21 Jump Street (review)
The Silly Blue Line
Hoorah! I have another exhibit to point to when I am accused of being unfairly and irretrievably prejudiced against a movie before I even see it. Because, yeah, I fully expected to hate this new big-screen reboot of 80s TV show 21 Jump Street, and publicly stated as much, because I see no purpose in hiding my biases. (Just because some other critics don’t reveal their preconceptions about a movie doesn’t mean they don’t have them, too, you know.) The trailer presented so much apparent dumbing-down that it made my teeth ache. I cannot abide its stars, Jonah Hill and Channing Tatum, whose stardoms are enormous mysteries to me. And I’m pretty damned tired of how Hollywood’s creative bankruptcy is taken so for granted that open acknowledgement of such -- as when a beloved classic is dragged out and repurposed out of sheer laziness -- is now deemed cause for celebration rather than despair.
And still, I enjoyed the heck out of 21 Jump Street. And I don’t mind stating that publicly, and without reservation, either. There’s an undercurrent to those “You just wanted to hate it!” accusations that always translates to me as “You know you loved it, but you just don’t want to admit it!” that I never understand: Why would I pretend to hate a movie that I actually like? What would be the point of that? There aren’t enough good movies in the world that I can afford to deny even a single one of them their rightful due.
This Jump Street is fueled almost entirely by an appreciation of its own ridiculousness, yet one that balances the absurdity with some smart truths. So it manages to walk a fine tonal line that few Hollywood films are able to, in making us care, at least a little, about characters who are little more than cartoons. It’s tough to be sensitive about the silly, but directors Phil Lord and Chris Miller -- whose Cloudy with a Chance of Meatballs managed it, too -- pull it off. That alone is reason to cheer.
The snark starts right from the get-go, with a joke about recycling shit from the past and hoping that no one notices. (The sharp script, which is only a little bit idiotic in a few places, is by Jonah Hill, who may end up being far more appealing as a writer than as an actor, and Michael Bacall, the latter whom is also responsible for the appalling Project X. I can’t even. Something about the fine line between clever and stupid, I guess.) The recycled shit? An, ahem, old police-department program from the 80s that puts young-looking cops on undercover beats in high schools. Unlikely partners Jenko (Tatum: The Vow, Haywire), a very dumb jock, and brainiac nerd Schmidt (Hill: The Sitter, Moneyball) are assigned to this squad as a last stop before their sergeant will have to ask for their guns and badges, they’re that inept. The big extended “they’re that inept” joke is couched in the film’s first smart truth: that police work is often tedious and typically far less glamorous and exciting than TV and movies make it out to be.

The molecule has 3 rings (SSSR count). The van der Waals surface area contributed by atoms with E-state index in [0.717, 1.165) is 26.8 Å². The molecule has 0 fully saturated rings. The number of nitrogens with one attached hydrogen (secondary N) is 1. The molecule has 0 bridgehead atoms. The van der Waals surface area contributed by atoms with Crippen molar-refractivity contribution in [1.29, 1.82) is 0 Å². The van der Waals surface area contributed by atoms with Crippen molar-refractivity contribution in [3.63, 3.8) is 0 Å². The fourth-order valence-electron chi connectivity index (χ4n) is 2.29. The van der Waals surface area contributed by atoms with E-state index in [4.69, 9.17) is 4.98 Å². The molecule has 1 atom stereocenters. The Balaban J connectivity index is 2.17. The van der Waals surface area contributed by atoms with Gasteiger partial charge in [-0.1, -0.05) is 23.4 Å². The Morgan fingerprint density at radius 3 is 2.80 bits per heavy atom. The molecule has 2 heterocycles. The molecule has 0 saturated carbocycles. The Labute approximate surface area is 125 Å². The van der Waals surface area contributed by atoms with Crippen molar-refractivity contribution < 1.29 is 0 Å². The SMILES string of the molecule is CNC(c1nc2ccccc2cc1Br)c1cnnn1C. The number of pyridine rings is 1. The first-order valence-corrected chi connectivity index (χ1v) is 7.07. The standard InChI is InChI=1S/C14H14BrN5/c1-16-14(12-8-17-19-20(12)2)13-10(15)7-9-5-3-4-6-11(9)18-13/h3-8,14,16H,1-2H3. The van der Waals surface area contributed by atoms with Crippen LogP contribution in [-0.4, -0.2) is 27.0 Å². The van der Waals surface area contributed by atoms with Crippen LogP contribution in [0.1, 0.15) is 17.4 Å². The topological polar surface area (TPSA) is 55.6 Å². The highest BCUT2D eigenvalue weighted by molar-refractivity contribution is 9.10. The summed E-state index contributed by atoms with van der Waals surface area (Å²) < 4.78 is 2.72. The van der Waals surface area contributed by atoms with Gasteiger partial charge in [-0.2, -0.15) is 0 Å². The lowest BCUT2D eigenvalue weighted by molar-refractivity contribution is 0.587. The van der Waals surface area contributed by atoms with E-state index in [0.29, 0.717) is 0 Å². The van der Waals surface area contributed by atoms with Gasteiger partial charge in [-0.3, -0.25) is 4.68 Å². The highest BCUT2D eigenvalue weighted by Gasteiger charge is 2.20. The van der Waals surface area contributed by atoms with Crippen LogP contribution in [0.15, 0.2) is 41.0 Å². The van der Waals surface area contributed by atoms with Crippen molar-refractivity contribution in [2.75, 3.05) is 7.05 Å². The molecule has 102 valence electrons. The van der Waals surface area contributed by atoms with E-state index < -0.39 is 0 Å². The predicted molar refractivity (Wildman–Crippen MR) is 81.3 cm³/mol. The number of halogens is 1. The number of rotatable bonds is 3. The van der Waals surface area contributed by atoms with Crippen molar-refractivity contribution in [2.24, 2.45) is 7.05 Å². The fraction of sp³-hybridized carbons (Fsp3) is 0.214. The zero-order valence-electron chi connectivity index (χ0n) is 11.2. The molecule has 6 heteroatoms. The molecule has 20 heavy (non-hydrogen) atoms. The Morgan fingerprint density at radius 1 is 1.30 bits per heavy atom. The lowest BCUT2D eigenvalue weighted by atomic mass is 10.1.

Going back to high school turns out to be much more tedious and far less glamorous than it’s supposed to be, too. Oh my, but here is where Jump Street really shines: in thwarting the clichés of cinematic high school. It’s only been a few years since Jenko and Schmidt were on opposite sides of the cool spectrum at their own school, but they can’t even recognize the spectrum today, the definition of cool has changed so dramatically in just a few years. They can’t even identify some of the cliques that populate the halls. They don’t even know how to insult anyone anymore.
This is all very, very funny, and ends up making Jump Street one of the wisest movies about high school ever. And that’s even before it gets to all the wonderful discoveries about themselves that the guys make that they never could have expected. I don’t want to spoil those, but one of them makes me like Tatum a little more, for how he embraces something that will damage Jenko’s carefully cultivated dumb-jock image... and he doesn’t care. Tatum makes his enthusiam infectious.
Oh, gosh, and there’s also one of the funniest car chases I’ve ever seen. Which earns it a place among the most amusing cop movies ever.
Good stuff. I wasn’t expecting any of that. I’m glad I was wrong.
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Mon Mar 12 12, 10:38PM
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> 2012 theatrical releases
by MaryAnn Johanson
North America release date:
Mar 16 2012
U.K. release date:
Mar 16 2012
Flick Filosopher Real Rating:
rated FLCS: stays on the right side of the fine line between clever and stupid
MPAA: rated R for crude and sexual content, pervasive language, drug material, teen drinking and some violence
BBFC: rated 15 (contains strong language, sex references, violence and drug use)
viewed at a private screening with an audience of critics
more reviews at:
Movie Review Query Engine
Movie Review Intelligence
Region 1 release date:
Jun 26 2012
Region 2 release date:
Jul 9 2012
21 Jump Streetaction
Cloudy with a Chance of Meatballs
· question of the day: O Hollywood, where art thou?
· Cloudy with a Chance of Meatballs (review)
· Project X (review)
· Online Film Critics Society 2010 Award nominees
· The Artist will have a good night (and other Oscar predictions)
· 21 Jump Street (redband trailer)
· critic’s minifesto #4: I am biast
· deep thought (re Channing Tatum)
· Fun Size (review)
· Bel Ami (review)
watch it: “Kony 2012”
awesome fake poster of Ryan Gosling in a Walt Disney biopic (and other adventures in social networking)